In 2019, 2021 and 2022, Murin ended his NCAA Tournament on Friday night in the round of 12. In 2023, the Ebensburg, PA native finally punched through to Saturday morning with a 3-2 battle (there are no easy matches with Murin!) over Chance Lamer of Michigan. 

Good Murin America and congratulations to Max!

197lbs: Ethan Laird, Rider - 6th

Laird qualified for three NCAAs before the big dance in Tulsa. He reached the round of 16 in 2019, was seeded 16th in the canceled 2020 tourney, bumped up to heavyweight in 2021 and reached the round of 12, took a redshirt in 2022, then finally made his way to the medal matches in 2023. 

Laird's tournament run was no fluke, as the Waterford, PA native defeated the defending NCAA champion Max Dean in a dual meet in December and never left the top 10 in the national rankings after that. 

Laird won his first three matches in Tulsa, including the pivotal quarterfinal bout 2-3 over Zac Braunagel of Illinois. With that win, Laird became just the seventh Rider Bronc AA over the last 20 years. 

Watch a brief highlight of Laird punching thru to the semifinals: 


141lbs: Parker Filius, Purdue - 7th

Boilermaker head coach Tony Ersland had never had an All-American during his tenure at Purdue heading into Tulsa. That would all change Friday morning in the BOK Center when Matt Ramos defeated West Virginia's Killian Cardinale in the quarterfinals (which would be followed up by an even more famous match by Ramos in the semifinals).

Later that evening, amidst the fallout from Ramos' seismic pinfall over Spencer Lee, the Boilermaker from Havre, Montana quietly secured Ersland and company's second All-American. Filius pinned Iowa State's Casey Swiderski to reach the medal rounds. Filius would ultimately place 7th.

Parker didn't qualify for the NCAAs in 2019. He was seeded 32th in 2020. He won two matches in 2021 and just a single match in 2022. An upset win over the #5 seed Ryan Jack of NC State in the round of 16 helped Filius achieve an elusive AA honor.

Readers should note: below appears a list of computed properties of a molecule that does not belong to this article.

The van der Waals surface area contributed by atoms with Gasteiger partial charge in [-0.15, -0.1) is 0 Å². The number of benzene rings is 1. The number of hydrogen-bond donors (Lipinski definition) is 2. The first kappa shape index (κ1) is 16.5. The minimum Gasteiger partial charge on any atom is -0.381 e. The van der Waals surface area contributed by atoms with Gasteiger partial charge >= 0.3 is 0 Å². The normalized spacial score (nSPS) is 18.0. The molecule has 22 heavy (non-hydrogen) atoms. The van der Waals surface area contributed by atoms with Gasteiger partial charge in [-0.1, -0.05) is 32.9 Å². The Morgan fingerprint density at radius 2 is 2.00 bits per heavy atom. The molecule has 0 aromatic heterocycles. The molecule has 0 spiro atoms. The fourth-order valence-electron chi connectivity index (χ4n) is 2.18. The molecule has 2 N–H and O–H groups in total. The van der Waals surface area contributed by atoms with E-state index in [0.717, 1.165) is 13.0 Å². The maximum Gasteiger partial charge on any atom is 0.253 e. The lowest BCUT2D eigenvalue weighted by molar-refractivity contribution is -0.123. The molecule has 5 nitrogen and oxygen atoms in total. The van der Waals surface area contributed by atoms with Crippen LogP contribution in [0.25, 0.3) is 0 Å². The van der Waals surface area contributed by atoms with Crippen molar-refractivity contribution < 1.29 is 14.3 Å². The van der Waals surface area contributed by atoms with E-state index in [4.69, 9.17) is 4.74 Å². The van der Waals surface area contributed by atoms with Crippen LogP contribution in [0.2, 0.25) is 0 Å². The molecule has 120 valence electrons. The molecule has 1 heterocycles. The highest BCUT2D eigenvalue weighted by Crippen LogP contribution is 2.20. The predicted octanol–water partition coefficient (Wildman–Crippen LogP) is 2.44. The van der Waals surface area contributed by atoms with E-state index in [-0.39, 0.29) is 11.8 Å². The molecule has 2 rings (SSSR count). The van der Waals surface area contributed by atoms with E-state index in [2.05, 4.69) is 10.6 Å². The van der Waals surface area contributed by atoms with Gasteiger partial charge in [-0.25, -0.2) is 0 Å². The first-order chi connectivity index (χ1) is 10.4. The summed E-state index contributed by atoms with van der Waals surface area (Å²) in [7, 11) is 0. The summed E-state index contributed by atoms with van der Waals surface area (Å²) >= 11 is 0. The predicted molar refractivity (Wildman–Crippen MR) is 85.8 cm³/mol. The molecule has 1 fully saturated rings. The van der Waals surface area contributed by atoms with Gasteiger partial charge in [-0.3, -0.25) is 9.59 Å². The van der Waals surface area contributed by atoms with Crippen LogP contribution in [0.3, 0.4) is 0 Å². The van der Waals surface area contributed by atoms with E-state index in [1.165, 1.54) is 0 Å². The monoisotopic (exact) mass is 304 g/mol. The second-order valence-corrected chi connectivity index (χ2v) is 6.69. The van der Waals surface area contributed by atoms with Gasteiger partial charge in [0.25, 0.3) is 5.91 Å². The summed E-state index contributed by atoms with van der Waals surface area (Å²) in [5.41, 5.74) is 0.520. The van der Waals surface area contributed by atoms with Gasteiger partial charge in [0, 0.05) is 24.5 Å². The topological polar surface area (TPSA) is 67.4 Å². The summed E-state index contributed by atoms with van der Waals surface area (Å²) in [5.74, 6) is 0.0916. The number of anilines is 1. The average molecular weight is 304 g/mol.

184lbs: Will Feldkamp, Clarion - 7th

After four years of collegiate wrestling and zero trips to the NCAAs, Feldkamp decamped Northern Illinois and transferred to Clarion, where he qualified for two national tournaments. In 2022, the Pinckney, Michigan native won the pigtail bout but then dropped his next two contests, finishing the tournament in the round of 32. 

In 2023, however, Feldkamp finally reached the promised land. The #14 seed won his first bout before being sent to the consi bracket, where he then peeled off three wins, including a bloodround upset over #9 seed Isaiah Salazar of Minnesota to secure AA honors. 

Feldkamp entered the tournament ranked 20th in a wild 184-pound weight class. The highest Will was ever ranked prior to Tusla was #16 for a few weeks in November, making his one of the best stories of the season. 

Feldkamp may also have a future as an orchestra percussionist. 

Other First-Time All-Americans Who MAY Be Out Of Eligibility

The following wrestlers all have another year of eligibility (thanks to stupid covid). They might not use it though, so I figured I'd rather include them now because why not? It's a blog, I'm not wasting any ink or paper. Plenty of room for more names.

141lbs Andrew Alirez, Northern Colorado - 1st

197lbs Tanner Sloan, South Dakota State - 2nd

157lbs Jared Franek, North Dakota State - 4th

174lbs Nelson Brands, Iowa - 5th

285lbs Zach Elam, Missouri - 6th

165lbs Izzak Olejnik, Northern Illinois - 8th

174lbs Peyton Mocco, Missouri - 8th

149lbs Michael Blockhus, Minnesota - 8th

After taking another look at this list, I think we're all but assured to see everyone back next season. Or maybe even in 2025 as Alirez (and maybe others) could take an Olympic redshirt. But whatever, more names and numbers never hurt a wrestling blog before. I mean who doesn't like seeing familiar names with numbers signifying achievements next to them? No one, that's who.